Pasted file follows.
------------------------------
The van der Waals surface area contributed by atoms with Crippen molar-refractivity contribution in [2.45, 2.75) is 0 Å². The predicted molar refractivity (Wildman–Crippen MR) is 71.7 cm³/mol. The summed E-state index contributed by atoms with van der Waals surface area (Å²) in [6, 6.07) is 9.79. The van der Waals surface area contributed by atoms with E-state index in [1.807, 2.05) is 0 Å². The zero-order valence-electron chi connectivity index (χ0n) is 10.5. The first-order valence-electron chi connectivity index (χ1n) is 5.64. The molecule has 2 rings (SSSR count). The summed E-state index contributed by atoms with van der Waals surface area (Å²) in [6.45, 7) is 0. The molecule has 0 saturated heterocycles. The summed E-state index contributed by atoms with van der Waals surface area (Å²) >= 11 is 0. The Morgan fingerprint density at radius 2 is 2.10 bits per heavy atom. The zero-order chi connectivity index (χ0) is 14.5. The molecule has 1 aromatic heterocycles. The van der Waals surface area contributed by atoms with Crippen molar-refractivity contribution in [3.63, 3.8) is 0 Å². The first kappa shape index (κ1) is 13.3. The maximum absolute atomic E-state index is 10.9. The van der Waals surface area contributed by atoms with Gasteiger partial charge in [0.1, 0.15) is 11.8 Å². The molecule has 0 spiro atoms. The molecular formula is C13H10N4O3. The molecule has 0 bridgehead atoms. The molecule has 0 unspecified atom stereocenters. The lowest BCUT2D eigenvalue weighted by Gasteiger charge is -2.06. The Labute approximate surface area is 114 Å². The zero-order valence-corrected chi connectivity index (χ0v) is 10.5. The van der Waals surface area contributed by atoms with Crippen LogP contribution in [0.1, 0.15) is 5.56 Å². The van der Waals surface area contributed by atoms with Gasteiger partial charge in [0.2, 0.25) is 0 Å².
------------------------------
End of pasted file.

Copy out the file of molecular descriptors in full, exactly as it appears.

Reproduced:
The van der Waals surface area contributed by atoms with Crippen molar-refractivity contribution in [2.45, 2.75) is 0 Å². The predicted molar refractivity (Wildman–Crippen MR) is 71.7 cm³/mol. The summed E-state index contributed by atoms with van der Waals surface area (Å²) in [6, 6.07) is 9.79. The van der Waals surface area contributed by atoms with E-state index in [1.807, 2.05) is 0 Å². The zero-order valence-electron chi connectivity index (χ0n) is 10.5. The first-order valence-electron chi connectivity index (χ1n) is 5.64. The molecule has 2 rings (SSSR count). The summed E-state index contributed by atoms with van der Waals surface area (Å²) in [6.45, 7) is 0. The molecule has 0 saturated heterocycles. The summed E-state index contributed by atoms with van der Waals surface area (Å²) >= 11 is 0. The Morgan fingerprint density at radius 2 is 2.10 bits per heavy atom. The zero-order chi connectivity index (χ0) is 14.5. The molecule has 1 aromatic heterocycles. The van der Waals surface area contributed by atoms with Crippen molar-refractivity contribution in [3.63, 3.8) is 0 Å². The first kappa shape index (κ1) is 13.3. The maximum absolute atomic E-state index is 10.9. The van der Waals surface area contributed by atoms with Gasteiger partial charge in [0.1, 0.15) is 11.8 Å². The molecule has 0 spiro atoms. The molecular formula is C13H10N4O3. The molecule has 0 bridgehead atoms. The molecule has 0 unspecified atom stereocenters. The lowest BCUT2D eigenvalue weighted by Gasteiger charge is -2.06. The Labute approximate surface area is 114 Å². The zero-order valence-corrected chi connectivity index (χ0v) is 10.5. The van der Waals surface area contributed by atoms with Crippen LogP contribution in [0.1, 0.15) is 5.56 Å². The van der Waals surface area contributed by atoms with Gasteiger partial charge in [0.2, 0.25) is 0 Å².